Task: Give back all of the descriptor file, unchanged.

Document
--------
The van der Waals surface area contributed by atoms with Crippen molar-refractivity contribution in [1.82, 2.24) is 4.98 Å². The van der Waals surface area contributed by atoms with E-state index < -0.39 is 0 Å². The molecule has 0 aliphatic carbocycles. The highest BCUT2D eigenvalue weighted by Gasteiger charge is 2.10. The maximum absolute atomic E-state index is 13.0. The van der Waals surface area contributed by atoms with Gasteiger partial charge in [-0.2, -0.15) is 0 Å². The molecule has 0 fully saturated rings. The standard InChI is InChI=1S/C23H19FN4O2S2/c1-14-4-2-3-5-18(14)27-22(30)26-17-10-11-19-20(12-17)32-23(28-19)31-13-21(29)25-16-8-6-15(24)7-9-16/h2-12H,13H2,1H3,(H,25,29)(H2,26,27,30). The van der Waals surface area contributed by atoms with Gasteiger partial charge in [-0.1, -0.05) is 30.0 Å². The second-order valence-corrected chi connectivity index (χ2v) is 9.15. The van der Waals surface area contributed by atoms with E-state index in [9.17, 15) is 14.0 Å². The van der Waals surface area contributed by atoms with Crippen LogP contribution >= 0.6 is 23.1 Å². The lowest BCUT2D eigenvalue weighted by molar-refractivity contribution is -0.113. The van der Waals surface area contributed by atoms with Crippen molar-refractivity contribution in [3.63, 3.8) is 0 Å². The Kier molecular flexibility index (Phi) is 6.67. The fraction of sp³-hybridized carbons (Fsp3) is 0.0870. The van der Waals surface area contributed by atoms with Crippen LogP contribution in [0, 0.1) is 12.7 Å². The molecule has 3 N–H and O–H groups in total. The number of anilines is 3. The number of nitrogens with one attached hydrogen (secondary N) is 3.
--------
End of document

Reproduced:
The van der Waals surface area contributed by atoms with Crippen molar-refractivity contribution in [1.82, 2.24) is 4.98 Å². The van der Waals surface area contributed by atoms with E-state index < -0.39 is 0 Å². The molecule has 0 aliphatic carbocycles. The highest BCUT2D eigenvalue weighted by Gasteiger charge is 2.10. The maximum absolute atomic E-state index is 13.0. The van der Waals surface area contributed by atoms with Gasteiger partial charge in [-0.2, -0.15) is 0 Å². The molecule has 0 fully saturated rings. The standard InChI is InChI=1S/C23H19FN4O2S2/c1-14-4-2-3-5-18(14)27-22(30)26-17-10-11-19-20(12-17)32-23(28-19)31-13-21(29)25-16-8-6-15(24)7-9-16/h2-12H,13H2,1H3,(H,25,29)(H2,26,27,30). The van der Waals surface area contributed by atoms with Gasteiger partial charge in [-0.1, -0.05) is 30.0 Å². The second-order valence-corrected chi connectivity index (χ2v) is 9.15. The van der Waals surface area contributed by atoms with E-state index in [9.17, 15) is 14.0 Å². The van der Waals surface area contributed by atoms with Crippen LogP contribution >= 0.6 is 23.1 Å². The lowest BCUT2D eigenvalue weighted by molar-refractivity contribution is -0.113. The van der Waals surface area contributed by atoms with Crippen molar-refractivity contribution in [3.63, 3.8) is 0 Å². The Kier molecular flexibility index (Phi) is 6.67. The fraction of sp³-hybridized carbons (Fsp3) is 0.0870. The van der Waals surface area contributed by atoms with Crippen LogP contribution in [0, 0.1) is 12.7 Å². The molecule has 3 N–H and O–H groups in total. The number of anilines is 3. The number of nitrogens with one attached hydrogen (secondary N) is 3.